No one rails against the "global elite" more than President Donald Trump. It's easy to forget that the political left has more than a few problems with that elite, too.
Laundromats are a place to clean clothes. “The Laundromat" is a film that airs the most sordid secrets of the world’s upper crust. Laundromats are a cross-section of society. “The Laundromat” is a cross-section of genres: biopic, documentary, social drama, political thriller and black comedy. Each has its triumph in a spirited and often funny jumble of current events, human drama and crime thriller.
The movie tracks the rise and fall of Mossack Fonseca, a Panamanian law firm at the heart of the 2016 Panama Papers scandal that exposed countless financial crimes among the world’s elite. The firm’s founders — Jurgen Mossack (Gary Oldman) and Ramon Fonseca (Antonio Banderas) — are the narrators of “The Laundromat.” They’re also its antagonists, guiding us through the story the way a burglar might walk a jury through the scene of a crime.
The film’s cast includes more celebrities than an episode of "Saturday Night Live." Memorable performers include Sharon Stone as a tacky condo broker in Las Vegas; Larry Wilmore as the shady lawyer of a shady L.A. mogul; and Will Forte and Chris Parnell, who make brilliantly brief cameos as hapless gringos murdered by a cartel lord in a Mexican restaurant.
The film’s true star is Merryl Streep as Ellen Martin, an everyday grandmother whose beloved husband dies in a freak ferry accident. After being stonewalled by an purported insurance company that turns out to be a fraudulent shell company, Ellen demands answers.
So she dives headfirst into the rabbit hole, uncovering a mysterious ring of faux companies, shady businesspeople and corporate coincidences she doesn’t understand. Streep billows with the passion of a woman wronged. But mostly, she doesn’t understand why no one else understands, or cares.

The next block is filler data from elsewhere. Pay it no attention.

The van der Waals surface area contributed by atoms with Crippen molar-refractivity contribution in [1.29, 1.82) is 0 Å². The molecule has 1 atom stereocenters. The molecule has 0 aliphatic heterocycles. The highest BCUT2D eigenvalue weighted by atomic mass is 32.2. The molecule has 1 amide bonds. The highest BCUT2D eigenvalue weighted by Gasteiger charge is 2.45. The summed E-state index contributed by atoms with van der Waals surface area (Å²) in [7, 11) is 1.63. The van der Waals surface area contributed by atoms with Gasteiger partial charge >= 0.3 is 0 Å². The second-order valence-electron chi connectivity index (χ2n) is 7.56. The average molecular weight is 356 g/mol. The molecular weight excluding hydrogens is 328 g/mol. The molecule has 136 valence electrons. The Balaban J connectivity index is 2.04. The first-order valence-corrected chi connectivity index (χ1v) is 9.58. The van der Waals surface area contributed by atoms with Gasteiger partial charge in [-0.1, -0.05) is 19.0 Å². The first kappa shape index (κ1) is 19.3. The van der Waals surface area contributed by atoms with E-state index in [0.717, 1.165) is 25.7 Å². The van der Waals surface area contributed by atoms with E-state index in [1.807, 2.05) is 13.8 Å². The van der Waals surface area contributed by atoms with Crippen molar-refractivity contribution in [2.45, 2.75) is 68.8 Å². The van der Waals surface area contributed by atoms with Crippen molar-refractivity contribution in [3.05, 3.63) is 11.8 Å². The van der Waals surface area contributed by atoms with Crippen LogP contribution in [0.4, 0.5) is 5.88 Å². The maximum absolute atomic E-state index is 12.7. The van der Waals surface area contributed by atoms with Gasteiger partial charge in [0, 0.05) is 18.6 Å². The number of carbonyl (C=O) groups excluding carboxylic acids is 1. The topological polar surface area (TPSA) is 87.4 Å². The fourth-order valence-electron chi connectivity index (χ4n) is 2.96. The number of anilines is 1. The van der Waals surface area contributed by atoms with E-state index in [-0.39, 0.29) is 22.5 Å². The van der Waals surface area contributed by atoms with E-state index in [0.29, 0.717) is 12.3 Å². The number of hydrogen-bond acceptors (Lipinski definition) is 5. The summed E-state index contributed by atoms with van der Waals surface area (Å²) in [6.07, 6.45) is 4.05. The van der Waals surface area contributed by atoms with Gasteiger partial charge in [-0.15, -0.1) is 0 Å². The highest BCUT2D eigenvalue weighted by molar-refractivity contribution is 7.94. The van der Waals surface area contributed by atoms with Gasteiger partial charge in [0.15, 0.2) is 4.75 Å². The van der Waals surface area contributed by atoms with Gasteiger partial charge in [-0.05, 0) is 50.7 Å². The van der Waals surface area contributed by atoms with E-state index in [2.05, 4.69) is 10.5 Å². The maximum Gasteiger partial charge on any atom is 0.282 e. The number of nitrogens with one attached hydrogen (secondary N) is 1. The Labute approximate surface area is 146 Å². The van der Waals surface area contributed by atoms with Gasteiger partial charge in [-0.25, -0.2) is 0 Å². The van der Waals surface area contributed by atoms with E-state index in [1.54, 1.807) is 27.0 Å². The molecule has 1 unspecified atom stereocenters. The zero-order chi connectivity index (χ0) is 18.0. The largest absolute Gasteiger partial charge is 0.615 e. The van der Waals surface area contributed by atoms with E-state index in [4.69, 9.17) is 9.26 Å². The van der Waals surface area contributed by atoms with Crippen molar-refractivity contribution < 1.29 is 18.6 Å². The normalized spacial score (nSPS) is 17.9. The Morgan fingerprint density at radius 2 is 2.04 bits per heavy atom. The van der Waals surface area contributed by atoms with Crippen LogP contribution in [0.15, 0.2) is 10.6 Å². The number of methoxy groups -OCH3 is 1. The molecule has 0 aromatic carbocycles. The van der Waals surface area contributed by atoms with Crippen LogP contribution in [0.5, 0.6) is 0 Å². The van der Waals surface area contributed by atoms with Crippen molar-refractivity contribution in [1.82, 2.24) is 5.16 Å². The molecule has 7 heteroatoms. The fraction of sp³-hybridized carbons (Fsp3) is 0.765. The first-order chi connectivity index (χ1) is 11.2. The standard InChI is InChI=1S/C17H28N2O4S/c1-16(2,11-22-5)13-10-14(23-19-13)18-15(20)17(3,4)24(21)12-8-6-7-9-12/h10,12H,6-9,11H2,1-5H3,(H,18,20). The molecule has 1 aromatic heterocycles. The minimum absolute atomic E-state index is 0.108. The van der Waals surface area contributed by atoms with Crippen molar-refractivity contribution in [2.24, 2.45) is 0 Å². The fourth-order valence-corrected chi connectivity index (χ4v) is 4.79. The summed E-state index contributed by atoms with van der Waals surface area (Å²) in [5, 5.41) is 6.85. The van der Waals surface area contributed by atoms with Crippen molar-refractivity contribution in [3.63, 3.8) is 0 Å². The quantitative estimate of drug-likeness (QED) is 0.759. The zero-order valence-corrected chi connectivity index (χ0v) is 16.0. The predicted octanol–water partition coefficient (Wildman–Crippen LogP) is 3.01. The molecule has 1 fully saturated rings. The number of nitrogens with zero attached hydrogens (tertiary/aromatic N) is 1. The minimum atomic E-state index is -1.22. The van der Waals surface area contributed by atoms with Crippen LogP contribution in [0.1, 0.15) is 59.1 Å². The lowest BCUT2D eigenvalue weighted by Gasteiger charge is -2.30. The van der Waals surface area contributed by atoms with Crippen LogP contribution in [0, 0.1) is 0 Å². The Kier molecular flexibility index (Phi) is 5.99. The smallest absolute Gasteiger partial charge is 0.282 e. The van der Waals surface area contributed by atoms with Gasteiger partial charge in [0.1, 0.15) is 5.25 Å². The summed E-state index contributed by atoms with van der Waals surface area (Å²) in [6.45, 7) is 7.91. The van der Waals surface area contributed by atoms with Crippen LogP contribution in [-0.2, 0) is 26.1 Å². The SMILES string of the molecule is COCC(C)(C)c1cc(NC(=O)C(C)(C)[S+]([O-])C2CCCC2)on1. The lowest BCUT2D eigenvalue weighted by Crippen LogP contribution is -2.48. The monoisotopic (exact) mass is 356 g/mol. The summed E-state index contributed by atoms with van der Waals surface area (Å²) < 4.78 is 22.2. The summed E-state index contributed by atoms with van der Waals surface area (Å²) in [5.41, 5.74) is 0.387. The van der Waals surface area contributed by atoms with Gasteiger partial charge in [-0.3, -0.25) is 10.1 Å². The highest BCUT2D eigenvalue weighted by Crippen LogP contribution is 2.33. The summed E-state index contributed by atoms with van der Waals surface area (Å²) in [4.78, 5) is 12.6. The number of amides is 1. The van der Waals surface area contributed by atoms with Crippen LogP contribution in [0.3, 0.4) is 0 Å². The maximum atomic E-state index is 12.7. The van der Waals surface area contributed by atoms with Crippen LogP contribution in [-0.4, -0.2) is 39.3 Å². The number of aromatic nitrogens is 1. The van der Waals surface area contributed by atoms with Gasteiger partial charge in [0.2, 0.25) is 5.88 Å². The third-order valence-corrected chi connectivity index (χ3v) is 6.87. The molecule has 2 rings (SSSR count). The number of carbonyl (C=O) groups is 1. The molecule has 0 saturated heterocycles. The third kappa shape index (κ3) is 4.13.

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Ellen’s storyline is the most compelling. Unfortunately, she’s crowded out by lesser subplots, including annoying interludes with Mossack and Fonseca. Their attitude is inconsistent. The film wants them to be both arch-villains and flesh-and-blood criminals with real heft. In fact, they’re neither. More caricatures than anything, they fail to earn either our pity or our outrage.
The worst, though, is a late-film scene involving the shrew wife of a Chinese politician and an unscrupulous Westerner trying to arrange an illicit deal through his offshore fund. The suave and calculating woman demands his loyalty. The oily man refuses, so she poisons him.
I assume Soderbergh includes the episode to show the human cost of elites hellbent on their own enrichment. But why should we care about these crimes any more than we do about the dozens of others — with very real victims — we’ve seen already?
The scene is gratuitous, slowing down the action near its climax. The narrative becomes over-cluttered, needlessly complicated with a dense subplot that we don’t need so late in a film otherwise stuffed with stories.
If its more garish parts were toned down and its highlights extended, “The Laundromat” would be a more even and enduring film. The laughs are there, and the mostly true story is interesting unto itself.
But just as dyes bleed in the wash, the many parts of “The Laundromat” lose their vibrancy when smushed together. Like last year’s outrageous comedic biopic “Vice,” about former Vice President Dick Cheney, “The Laundromat” has the heat and moral voice of an urgent film, but not the discipline of a great one.